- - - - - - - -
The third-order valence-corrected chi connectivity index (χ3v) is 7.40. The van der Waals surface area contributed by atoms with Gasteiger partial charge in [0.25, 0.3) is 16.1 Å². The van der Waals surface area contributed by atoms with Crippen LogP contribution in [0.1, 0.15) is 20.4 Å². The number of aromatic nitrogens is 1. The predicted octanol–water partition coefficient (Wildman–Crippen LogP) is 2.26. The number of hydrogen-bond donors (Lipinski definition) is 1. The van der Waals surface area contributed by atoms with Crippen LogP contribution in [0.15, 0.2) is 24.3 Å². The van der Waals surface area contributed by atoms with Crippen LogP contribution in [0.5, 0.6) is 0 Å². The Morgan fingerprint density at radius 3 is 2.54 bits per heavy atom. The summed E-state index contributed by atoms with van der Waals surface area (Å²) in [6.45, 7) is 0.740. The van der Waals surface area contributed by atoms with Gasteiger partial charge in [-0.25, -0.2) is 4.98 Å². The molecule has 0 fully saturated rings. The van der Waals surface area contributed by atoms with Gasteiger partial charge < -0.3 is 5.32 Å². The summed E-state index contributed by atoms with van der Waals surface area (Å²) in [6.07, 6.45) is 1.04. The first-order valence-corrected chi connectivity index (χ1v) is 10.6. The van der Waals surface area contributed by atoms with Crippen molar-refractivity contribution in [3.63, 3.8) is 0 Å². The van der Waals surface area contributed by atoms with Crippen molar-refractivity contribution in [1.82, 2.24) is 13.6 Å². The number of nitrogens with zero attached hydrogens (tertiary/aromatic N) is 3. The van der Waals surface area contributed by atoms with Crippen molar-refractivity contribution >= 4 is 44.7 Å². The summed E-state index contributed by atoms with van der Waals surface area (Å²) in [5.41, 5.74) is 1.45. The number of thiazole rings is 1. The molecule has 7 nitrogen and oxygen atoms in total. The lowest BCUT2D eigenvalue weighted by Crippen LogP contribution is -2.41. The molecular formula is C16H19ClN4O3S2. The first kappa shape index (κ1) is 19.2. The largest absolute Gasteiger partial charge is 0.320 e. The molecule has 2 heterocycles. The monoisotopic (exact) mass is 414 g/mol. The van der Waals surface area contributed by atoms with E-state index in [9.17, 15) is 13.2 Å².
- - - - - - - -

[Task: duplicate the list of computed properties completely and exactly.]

The third-order valence-corrected chi connectivity index (χ3v) is 7.40. The van der Waals surface area contributed by atoms with Gasteiger partial charge in [0.25, 0.3) is 16.1 Å². The van der Waals surface area contributed by atoms with Crippen LogP contribution in [0.1, 0.15) is 20.4 Å². The number of aromatic nitrogens is 1. The predicted octanol–water partition coefficient (Wildman–Crippen LogP) is 2.26. The number of hydrogen-bond donors (Lipinski definition) is 1. The van der Waals surface area contributed by atoms with Crippen LogP contribution in [0.15, 0.2) is 24.3 Å². The van der Waals surface area contributed by atoms with Crippen LogP contribution in [0.5, 0.6) is 0 Å². The Morgan fingerprint density at radius 3 is 2.54 bits per heavy atom. The summed E-state index contributed by atoms with van der Waals surface area (Å²) in [6.45, 7) is 0.740. The van der Waals surface area contributed by atoms with Gasteiger partial charge in [-0.25, -0.2) is 4.98 Å². The molecule has 0 fully saturated rings. The van der Waals surface area contributed by atoms with Gasteiger partial charge < -0.3 is 5.32 Å². The summed E-state index contributed by atoms with van der Waals surface area (Å²) in [6.07, 6.45) is 1.04. The first-order valence-corrected chi connectivity index (χ1v) is 10.6. The van der Waals surface area contributed by atoms with Crippen molar-refractivity contribution in [3.63, 3.8) is 0 Å². The van der Waals surface area contributed by atoms with Crippen molar-refractivity contribution in [1.82, 2.24) is 13.6 Å². The number of nitrogens with zero attached hydrogens (tertiary/aromatic N) is 3. The van der Waals surface area contributed by atoms with Crippen molar-refractivity contribution >= 4 is 44.7 Å². The summed E-state index contributed by atoms with van der Waals surface area (Å²) in [5.41, 5.74) is 1.45. The number of thiazole rings is 1. The molecule has 7 nitrogen and oxygen atoms in total. The lowest BCUT2D eigenvalue weighted by Crippen LogP contribution is -2.41. The molecular formula is C16H19ClN4O3S2. The first kappa shape index (κ1) is 19.2. The largest absolute Gasteiger partial charge is 0.320 e. The molecule has 2 heterocycles. The monoisotopic (exact) mass is 414 g/mol. The van der Waals surface area contributed by atoms with E-state index in [9.17, 15) is 13.2 Å².